In 2014, Khaalid Ahmed Awali (’18, Somaliland) excitedly learned he had been admitted to EARTH University. The moment was made even sweeter when he heard that his friend Saeed Mohamud Farah (’18, Somaliland), too, had been admitted. Both fully funded as Mastercard Foundation scholars, eagerly traveled to Costa Rica to study agricultural engineering.
During their third year of studies, Khaalid and Saeed returned to their home country to complete a professional internship. When they arrived, Somaliland was struggling through a devastating drought. According to the United Nations High Commissioner for Refugees, by April 2017, more than 135,000 Somalis and Somalilanders had fled their homes to seek refuge and food security. Only six years earlier, a drought had killed 250,000 people throughout the “Horn of Africa”. Having lived through that chaos, the students partnered to devise a solution that would benefit the millions suffering from the recurring threat.
The many questions arisen during their three-month internship were answered when Khalid and Saeed returned to Costa Rica to finish their degree. Considering Somaliland’s economy depends on animal exports, the duo sought an innovative way to support smallholder cattle farmers. After extensively researching three types of Brachiaria grass for their Graduation Project, they ultimately concluded that Mulato II – a proprietary, hybridized variety – should be grown in their country for grazing. Requiring little water and able to withstand extremely dry conditions, the deep-rooted plant can easily be cut, stored, and used to feed livestock during the harshest dry spells.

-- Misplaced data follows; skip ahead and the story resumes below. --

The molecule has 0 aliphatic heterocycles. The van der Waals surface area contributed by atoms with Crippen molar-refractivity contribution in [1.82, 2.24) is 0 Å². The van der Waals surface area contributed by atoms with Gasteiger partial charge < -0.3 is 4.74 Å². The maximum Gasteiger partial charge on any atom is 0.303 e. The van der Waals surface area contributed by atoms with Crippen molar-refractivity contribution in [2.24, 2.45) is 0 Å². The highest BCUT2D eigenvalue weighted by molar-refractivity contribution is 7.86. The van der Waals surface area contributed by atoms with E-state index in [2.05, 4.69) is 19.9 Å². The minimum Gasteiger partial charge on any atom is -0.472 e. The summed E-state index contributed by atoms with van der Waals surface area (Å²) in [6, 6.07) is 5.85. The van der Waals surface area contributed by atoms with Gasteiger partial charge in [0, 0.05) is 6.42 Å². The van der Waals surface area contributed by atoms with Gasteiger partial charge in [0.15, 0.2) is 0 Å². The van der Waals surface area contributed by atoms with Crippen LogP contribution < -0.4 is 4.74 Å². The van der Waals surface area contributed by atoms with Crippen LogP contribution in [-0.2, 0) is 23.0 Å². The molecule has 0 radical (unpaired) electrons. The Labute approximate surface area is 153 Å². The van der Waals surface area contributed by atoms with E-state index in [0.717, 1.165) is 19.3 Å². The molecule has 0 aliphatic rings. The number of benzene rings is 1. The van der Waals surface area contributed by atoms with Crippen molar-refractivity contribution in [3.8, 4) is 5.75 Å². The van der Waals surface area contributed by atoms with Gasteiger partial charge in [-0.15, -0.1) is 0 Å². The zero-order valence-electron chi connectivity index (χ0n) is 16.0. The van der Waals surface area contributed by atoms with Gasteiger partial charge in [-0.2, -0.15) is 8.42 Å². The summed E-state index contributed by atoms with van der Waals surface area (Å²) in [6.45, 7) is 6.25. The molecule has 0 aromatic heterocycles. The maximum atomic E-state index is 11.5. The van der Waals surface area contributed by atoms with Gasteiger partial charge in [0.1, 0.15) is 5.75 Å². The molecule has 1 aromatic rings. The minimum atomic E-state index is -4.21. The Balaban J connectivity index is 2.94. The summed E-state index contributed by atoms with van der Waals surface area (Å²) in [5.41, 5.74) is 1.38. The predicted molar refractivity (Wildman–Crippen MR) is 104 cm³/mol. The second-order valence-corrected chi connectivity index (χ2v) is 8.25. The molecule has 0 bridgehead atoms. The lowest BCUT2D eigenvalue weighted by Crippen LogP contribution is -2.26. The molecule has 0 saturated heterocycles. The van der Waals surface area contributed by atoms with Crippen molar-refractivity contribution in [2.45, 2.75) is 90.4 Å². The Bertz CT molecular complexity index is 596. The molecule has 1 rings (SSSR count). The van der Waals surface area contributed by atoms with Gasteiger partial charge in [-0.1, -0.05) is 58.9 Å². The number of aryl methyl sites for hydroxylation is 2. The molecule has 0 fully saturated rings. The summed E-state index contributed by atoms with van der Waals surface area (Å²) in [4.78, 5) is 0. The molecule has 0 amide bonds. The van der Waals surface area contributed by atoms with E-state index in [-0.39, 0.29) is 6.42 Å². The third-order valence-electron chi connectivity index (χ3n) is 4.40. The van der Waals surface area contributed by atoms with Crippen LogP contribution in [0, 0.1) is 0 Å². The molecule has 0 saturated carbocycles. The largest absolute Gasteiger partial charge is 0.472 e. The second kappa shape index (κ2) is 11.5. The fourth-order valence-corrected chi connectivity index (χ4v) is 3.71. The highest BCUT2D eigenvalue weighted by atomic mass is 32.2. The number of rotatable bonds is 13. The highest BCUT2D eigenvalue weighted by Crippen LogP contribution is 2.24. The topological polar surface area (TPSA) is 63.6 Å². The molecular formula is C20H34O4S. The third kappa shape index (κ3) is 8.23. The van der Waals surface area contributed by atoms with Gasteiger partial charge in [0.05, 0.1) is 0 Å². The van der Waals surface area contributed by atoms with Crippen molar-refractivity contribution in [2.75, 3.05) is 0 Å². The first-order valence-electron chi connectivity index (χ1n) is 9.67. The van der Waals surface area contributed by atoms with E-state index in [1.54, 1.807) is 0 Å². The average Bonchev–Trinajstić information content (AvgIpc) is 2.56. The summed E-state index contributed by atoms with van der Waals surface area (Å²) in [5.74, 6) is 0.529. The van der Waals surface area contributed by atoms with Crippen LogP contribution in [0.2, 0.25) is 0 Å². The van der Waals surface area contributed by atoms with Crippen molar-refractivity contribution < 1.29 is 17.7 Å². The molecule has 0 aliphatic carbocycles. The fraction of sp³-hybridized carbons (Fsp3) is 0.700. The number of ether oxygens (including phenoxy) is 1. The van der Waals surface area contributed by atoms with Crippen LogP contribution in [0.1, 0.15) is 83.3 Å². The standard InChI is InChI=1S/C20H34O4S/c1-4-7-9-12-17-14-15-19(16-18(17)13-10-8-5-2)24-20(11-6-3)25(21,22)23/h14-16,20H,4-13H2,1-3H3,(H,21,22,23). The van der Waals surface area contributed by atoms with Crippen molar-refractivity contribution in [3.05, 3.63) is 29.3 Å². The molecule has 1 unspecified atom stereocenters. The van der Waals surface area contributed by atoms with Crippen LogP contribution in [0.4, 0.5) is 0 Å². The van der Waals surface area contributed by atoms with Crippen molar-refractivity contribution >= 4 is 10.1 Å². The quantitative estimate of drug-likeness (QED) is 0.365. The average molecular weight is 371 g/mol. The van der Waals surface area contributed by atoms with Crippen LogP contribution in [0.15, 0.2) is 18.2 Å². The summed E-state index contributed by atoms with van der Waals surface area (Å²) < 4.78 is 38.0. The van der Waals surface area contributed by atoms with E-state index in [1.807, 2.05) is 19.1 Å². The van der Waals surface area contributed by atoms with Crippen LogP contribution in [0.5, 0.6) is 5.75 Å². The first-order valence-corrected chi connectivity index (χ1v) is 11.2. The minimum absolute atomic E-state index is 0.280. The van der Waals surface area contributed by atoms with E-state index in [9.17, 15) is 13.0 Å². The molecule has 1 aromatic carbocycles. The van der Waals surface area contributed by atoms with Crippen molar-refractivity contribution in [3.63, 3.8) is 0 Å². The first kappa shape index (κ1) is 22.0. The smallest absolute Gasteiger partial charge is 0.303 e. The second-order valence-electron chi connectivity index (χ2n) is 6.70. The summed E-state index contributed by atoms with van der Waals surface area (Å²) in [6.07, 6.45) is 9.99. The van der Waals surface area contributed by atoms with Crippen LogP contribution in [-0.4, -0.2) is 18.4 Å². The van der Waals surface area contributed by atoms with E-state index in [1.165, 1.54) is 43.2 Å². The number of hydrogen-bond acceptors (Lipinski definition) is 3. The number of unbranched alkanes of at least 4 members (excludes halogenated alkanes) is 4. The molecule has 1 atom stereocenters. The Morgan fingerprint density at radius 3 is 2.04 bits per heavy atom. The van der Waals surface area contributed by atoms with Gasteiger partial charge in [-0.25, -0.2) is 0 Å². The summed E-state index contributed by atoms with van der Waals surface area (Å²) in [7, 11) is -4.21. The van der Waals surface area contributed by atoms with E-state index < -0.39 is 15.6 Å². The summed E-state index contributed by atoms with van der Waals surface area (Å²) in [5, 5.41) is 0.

Once they both returned to Somaliland in December 2018, as EARTH graduates, they decided to operationalize their project. Thanks to a Mastercard Foundation grant and a local farmer’s willingness to lend them a land parcelon which to experiment, AquaCalaf was born. “We want people to understand the importanceof storingforagewhen there is rain, because at any moment we willface another drought,” says Khaalid. “What we’re creating is a model that can be replicated anywhere else. More than 100 people have already visited us to learn from us and work with us. We want them to understand that they can plant their own fodder and use better production techniques. If they do that, they will have fewer problems during droughts.”
In Somali, calaf means “food” as well as “what is reserved for you”. Khaalid and Saeed’s project teaches smallholder farmers to develop the habit of reserving animal feed in case of water shortage. Khalid says this is also how they can improve livelihoods within their country’s rural communities.
After seven months of fieldwork, their test pasture – like their ideas – is flourishing. Khaalid and Saeed are two examples of the leaders the world needs to face global problems and create a better future for all.